I’m always online. I flip through my social media feeds at work, at home, when I’m in line at a restaurant or grocery store, everywhere. My eyes are usually glued to a screen, keeping up with my world and the world in general in one way, shape, or form.
As much as I’m constantly plugged into a never-ending stream of information downloading, though, it’s very rare that I upload information of my own on Facebook. At least, it feels rare in relation to my peers who are sharing posts or writing their own daily. (To those peers, I thank you for the information you spread. It doesn’t go unnoticed or unappreciated.)
In the wake of the shootings of Alton Sterling and Philando Castile last month, I’d written an impassioned Facebook status in my rage, which included the following:
I’ve made the mistake of neglecting the use of social media as a platform on which I can communicate important issues or insights, thinking my “offline activism” would be sufficient, believing at one point that I can keep my personal life and my activism exclusive from one another on social media when that in itself is the most problematic use of my privilege.
However, my activity on my personal Facebook timeline has only marginally increased since publishing that status, and I feel a little insecure about the hypocrisy that might demonstrate. While I engage in conversations on my peers’ posts daily, I don’t know what’s stopping me from writing original content or sharing others’ content on my own timeline more frequently. I imagine it’s a combination of explanations: I had deliberately ceased most of my Facebook activity last year except to promote events for Mosaic in the hopes that less frequent postings would increase the value in them — I had the mentality that I didn’t want these important posts to get “lost” among my other posts. That decrease in social media activity has become a habit quite difficult to break. I’m also learning that I don’t have the physical or mental stamina to constantly be engaged in online conversations sparked by my own posts (see “Let’s Agree to Disagree”). At least, I don’t have as much stamina as I’d like.
It’s that question of stamina for online conversations, I think, that’s most salient to me. While I’m proud of what composure I am able to maintain while behind a computer screen, I am so much better wired to have conversations face-to-face when it comes to issues of social justice. I find myself wondering, Does this make me less of an advocate? I admire my friends who are courageous and patient enough to share post after post on their timelines, despite it inviting debates in the comment sections (which, again, I find myself participating in much more often than I find myself initiating). I wish I had their stamina. I’m trying to do better on my end. Like I had written in my Facebook status, social media can be an incredible platform for activism, and I certainly don’t want to neglect it.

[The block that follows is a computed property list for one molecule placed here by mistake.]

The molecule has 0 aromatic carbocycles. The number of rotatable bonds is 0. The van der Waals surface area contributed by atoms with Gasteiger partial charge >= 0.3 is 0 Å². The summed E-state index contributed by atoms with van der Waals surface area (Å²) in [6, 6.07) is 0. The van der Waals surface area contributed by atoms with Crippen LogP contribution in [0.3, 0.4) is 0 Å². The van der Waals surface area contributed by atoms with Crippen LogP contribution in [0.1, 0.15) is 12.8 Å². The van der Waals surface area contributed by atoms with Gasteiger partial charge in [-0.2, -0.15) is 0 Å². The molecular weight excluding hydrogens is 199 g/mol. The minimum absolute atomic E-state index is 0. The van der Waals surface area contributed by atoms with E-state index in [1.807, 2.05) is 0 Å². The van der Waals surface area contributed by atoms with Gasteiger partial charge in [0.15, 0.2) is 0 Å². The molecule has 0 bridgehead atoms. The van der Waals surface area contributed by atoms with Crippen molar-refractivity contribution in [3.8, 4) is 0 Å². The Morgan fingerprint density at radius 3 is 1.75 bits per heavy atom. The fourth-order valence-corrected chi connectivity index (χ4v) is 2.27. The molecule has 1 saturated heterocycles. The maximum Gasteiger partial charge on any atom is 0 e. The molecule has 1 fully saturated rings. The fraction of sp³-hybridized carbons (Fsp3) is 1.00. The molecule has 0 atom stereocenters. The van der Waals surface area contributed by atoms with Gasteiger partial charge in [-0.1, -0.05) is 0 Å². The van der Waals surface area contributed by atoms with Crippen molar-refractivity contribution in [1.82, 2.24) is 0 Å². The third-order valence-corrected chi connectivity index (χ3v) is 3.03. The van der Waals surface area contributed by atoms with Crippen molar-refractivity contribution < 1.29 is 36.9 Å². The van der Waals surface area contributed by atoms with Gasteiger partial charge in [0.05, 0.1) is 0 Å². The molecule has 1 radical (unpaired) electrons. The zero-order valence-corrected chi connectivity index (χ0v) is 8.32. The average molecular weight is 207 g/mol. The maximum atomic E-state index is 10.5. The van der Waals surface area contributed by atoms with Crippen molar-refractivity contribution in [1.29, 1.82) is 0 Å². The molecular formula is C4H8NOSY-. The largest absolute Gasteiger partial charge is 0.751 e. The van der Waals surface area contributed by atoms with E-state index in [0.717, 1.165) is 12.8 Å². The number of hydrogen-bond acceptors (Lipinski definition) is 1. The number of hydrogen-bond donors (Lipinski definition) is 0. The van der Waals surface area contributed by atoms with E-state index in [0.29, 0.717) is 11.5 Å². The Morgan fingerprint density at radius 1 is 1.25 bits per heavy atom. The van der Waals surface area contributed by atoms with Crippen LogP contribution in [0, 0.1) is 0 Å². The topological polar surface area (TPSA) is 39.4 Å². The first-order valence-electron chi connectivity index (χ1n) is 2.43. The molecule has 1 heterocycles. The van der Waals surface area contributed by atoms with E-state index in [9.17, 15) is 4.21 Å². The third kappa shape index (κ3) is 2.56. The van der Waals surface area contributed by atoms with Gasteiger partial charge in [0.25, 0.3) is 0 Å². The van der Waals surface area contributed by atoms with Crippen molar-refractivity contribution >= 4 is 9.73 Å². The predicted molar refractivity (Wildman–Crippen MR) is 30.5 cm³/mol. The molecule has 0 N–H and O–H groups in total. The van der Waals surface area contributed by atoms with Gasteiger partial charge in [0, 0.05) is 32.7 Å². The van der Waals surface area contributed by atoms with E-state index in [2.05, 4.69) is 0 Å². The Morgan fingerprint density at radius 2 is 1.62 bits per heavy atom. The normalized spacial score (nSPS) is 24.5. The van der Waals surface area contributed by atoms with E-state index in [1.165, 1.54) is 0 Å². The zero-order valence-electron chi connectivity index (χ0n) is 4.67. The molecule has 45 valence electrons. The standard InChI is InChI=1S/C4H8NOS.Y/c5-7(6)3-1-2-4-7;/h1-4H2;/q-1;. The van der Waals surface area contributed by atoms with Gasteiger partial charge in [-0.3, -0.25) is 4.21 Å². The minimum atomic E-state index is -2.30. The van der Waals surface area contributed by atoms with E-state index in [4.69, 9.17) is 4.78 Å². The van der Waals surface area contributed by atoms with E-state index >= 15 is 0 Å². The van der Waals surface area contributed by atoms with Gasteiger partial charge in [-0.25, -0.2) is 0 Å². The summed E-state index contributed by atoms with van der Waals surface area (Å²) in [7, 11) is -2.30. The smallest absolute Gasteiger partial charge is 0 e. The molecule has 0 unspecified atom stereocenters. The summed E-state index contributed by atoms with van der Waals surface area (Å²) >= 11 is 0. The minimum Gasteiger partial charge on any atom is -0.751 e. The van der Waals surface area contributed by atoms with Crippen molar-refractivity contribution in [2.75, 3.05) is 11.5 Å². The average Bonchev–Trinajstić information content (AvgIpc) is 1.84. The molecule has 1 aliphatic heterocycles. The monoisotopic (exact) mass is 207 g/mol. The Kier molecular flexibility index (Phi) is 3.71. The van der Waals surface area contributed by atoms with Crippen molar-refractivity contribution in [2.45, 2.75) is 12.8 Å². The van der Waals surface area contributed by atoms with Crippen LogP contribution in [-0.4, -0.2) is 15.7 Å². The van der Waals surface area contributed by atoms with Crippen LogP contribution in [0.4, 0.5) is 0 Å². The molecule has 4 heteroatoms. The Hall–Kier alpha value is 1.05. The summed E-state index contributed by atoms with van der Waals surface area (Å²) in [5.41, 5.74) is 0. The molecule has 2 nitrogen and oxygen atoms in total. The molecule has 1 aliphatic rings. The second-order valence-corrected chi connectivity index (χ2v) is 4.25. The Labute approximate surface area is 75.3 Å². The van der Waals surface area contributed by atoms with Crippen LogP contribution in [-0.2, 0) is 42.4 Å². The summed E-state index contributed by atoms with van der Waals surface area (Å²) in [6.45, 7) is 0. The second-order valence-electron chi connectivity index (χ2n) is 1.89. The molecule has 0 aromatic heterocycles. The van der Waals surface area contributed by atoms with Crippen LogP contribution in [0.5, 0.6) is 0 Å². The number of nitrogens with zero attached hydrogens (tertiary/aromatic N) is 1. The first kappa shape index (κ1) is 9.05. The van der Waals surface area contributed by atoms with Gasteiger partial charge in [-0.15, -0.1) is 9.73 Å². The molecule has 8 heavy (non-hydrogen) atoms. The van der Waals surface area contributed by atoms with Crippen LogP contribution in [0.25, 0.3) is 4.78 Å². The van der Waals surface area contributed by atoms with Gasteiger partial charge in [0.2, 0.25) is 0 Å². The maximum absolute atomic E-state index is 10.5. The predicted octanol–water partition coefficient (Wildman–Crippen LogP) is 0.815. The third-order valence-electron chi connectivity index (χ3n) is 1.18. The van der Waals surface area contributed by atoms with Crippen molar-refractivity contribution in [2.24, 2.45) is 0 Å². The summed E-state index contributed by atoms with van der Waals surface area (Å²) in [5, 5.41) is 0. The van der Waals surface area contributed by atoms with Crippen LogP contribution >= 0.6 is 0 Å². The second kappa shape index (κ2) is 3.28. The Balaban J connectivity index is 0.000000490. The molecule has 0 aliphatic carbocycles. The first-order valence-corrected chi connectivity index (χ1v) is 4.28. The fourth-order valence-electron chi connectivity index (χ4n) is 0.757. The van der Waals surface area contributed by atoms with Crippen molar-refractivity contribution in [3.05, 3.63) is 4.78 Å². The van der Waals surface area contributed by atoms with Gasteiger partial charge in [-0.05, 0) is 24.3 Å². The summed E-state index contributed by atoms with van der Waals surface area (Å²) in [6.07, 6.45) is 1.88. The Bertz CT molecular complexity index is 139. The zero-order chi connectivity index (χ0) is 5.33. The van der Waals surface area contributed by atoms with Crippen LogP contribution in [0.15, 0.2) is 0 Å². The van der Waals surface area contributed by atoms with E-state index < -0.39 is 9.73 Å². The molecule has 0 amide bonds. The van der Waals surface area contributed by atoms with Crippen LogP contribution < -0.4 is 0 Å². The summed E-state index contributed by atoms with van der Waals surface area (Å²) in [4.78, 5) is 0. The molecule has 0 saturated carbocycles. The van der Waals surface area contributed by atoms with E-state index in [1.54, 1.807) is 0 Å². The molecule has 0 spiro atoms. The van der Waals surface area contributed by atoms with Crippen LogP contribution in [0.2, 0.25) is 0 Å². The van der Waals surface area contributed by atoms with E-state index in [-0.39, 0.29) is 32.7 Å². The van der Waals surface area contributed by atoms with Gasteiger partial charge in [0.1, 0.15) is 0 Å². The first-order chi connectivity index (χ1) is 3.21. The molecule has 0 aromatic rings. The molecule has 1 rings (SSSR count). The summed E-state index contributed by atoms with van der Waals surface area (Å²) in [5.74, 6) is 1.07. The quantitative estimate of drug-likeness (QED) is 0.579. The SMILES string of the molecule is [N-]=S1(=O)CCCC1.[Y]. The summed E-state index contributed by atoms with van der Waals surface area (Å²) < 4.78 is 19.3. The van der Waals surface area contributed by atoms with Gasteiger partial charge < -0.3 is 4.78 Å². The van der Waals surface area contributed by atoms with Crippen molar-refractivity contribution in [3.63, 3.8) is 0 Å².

But then again, I also need to cut myself some slack. I remind myself of the many times I have successfully created spaces for healthy dialogue with nothing but a keyboard. I remind myself that Facebook is not the only platform for activism, especially not for me. Whenever I start giving myself a hard time about my activity on Facebook (or lack thereof), I remind myself of all the other ways I’m an advocate. I’m not just a “keyboard warrior.” I am a sociology student planning to write her honors thesis about racial attitudes in Asian American communities and planning to pursue an advanced degree in Race & Ethnic Studies. I am the founder of a diversity club at a predominantly white institution. I am an organizer. I am an able-bodied cisgender heterosexual middle-class first-generation Filipina American aware of her identity and constantly striving to learn about the way it has me contributing to society. My activism is not contained to the keyboard and should not have to be proved by it. (I haven’t even been explicitly challenged or criticized by anyone else except myself on that, so perhaps I’m writing all of this only for my own purposes.)
Social justice is my fight, but maybe Facebook just isn’t a battlefield where I perform as well.* Am I just making excuses for myself or is this a valid thing to say? I don’t know. It certainly won’t stop me from trying, but it is something I keep in mind for the sake of how I can be a successful activist. Is it wise to choose my battlegrounds like this? How much out of my comfort zone do I push myself before my activism is unsuccessful? Am I overthinking this? Am I just being insecure and comparing myself to others? Are my expectations for myself reasonable? Passion for social justice can express itself in so many ways, and I can’t tell if I’m dissatisfied with my activism simply out of insecurity or an irrational desire to do more than I currently am, or if I truly am just not doing enough.
*Twitter, on the other hand, is where I’m at. Where I am seemingly less outspoken on Facebook, I make up for it ten-fold on Twitter. If that tickles your fancy, follow me @MissManilyn.
Featured image explained: A ring I got at the Social Justice Training Institute which is symbolic of the quote I learned at that same Institute, “A wishbone will not suffice where a backbone is needed.” May I always keep that in mind whenever I reflect upon my “keyboard activism.”